Gibside is a National Trust property just outside Newcastle-upon-Tyne. It is not a proper campsite so the facilities were basic. There were six port-a-loos for the whole field of 80 pitches. However, the Trust volunteers did a sterling job of keeping them clean and stocked with loo roll. There was also a programme of optional activities at no extra cost. On our first afternoon we scampered off into the woods to take part in some den building and marshmallow toasting. The volunteers had had a bit of trouble lighting the fire because everything was so wet.

One of the more imaginative members of our party had brought along some candles and mini marshmallows so we could do some toasting at our tent. This took considerably longer…..

On Sunday we took the children to the new looking play area. It was very popular with our bunch. It’s central area is made up of a wooden fort called ‘Strawberry Castle’ with lots of spaces to climb up, over and through. They chased in and out of it for ages. You can just see the edge of it in the left of picture below.

There were three smaller play houses at the edge of the space. Babykins had fun with these too. He  had no trouble climbing the stairs and negotiating the slide.

Son Number One and the Middle Miss were treated to a spot of face painting. It wasn’t cheap (£3.50) but in the case of Middle Miss’s paint job, very much worth it. I could have done Son Number One’s myself.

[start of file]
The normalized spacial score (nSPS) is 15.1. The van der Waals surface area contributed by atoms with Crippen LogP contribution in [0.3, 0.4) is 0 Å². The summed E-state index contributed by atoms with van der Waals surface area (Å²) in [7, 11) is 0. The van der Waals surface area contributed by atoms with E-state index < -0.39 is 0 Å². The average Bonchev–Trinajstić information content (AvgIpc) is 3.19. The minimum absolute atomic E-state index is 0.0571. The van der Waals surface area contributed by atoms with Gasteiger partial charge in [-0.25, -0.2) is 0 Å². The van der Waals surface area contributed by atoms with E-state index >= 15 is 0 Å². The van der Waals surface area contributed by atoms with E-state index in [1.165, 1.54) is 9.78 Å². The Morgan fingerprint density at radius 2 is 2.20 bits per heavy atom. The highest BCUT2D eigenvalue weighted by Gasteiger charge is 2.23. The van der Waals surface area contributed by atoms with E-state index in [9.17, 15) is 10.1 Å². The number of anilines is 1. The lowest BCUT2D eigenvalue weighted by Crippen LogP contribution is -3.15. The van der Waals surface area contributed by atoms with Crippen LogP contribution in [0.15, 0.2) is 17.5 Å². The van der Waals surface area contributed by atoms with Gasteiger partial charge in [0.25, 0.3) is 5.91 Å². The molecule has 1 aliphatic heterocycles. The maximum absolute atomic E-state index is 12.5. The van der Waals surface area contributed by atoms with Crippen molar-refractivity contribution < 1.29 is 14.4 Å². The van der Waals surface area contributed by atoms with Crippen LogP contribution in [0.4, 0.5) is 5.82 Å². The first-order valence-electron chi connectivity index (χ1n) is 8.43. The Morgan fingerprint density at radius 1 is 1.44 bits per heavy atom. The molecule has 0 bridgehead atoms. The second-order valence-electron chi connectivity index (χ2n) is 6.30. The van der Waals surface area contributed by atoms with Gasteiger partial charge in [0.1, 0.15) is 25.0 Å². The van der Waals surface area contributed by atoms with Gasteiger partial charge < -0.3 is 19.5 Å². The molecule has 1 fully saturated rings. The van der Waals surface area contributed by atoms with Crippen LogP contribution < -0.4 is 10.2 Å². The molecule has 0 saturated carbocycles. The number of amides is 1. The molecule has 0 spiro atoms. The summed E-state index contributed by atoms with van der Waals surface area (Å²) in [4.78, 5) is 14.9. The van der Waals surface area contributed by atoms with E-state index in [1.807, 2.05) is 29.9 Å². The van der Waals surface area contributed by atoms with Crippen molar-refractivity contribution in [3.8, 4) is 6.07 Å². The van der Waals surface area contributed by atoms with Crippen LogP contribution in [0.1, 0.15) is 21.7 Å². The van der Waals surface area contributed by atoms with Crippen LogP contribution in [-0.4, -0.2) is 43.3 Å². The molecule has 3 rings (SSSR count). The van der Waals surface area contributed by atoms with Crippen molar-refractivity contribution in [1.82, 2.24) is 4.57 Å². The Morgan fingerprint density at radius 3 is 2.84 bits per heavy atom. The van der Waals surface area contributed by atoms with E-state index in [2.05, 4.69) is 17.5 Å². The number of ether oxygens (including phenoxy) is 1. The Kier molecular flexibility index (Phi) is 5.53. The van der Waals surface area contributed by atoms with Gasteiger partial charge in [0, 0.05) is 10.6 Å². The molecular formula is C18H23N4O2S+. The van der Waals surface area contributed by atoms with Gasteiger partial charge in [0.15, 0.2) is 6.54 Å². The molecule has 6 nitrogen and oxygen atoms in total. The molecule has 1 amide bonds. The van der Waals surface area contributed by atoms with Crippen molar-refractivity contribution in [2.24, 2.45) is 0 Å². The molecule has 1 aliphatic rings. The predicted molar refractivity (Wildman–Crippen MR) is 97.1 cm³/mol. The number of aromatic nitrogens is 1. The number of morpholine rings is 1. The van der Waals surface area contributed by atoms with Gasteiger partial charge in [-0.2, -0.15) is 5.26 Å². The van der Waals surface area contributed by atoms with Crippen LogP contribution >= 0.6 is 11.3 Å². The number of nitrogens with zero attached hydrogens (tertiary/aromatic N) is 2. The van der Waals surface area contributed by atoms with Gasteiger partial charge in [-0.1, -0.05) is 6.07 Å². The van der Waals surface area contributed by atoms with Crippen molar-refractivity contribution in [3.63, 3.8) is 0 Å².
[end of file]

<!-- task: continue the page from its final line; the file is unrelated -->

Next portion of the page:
There was some gentle entertainment on the camping field each evening. The steel band the first night was particularly good. Food was available in the form of ‘something in a bun’ and there was a mini bar with real ale. It really was quite civilised. There was even a coffee stand in the mornings. It didn’t stop us from cooking a ‘full English’ on Sunday though. We pooled resources so here I am cooking the sausages. Don’t I look fabulous in my flannel PJ’s and wooly hat.

Do you like my camp kitchen? It is a 1980’s original that I pinched from my Mum. I remember taking it on family camping trips when I was younger. It folds up beautifully small.

It’s a shame I couldn’t get the matching gas stove mended.

In hindsight, we should probably have taken less food and ‘eaten out’ more at the facilities on site. So, with that lesson in mind, here are my top tips for family camping.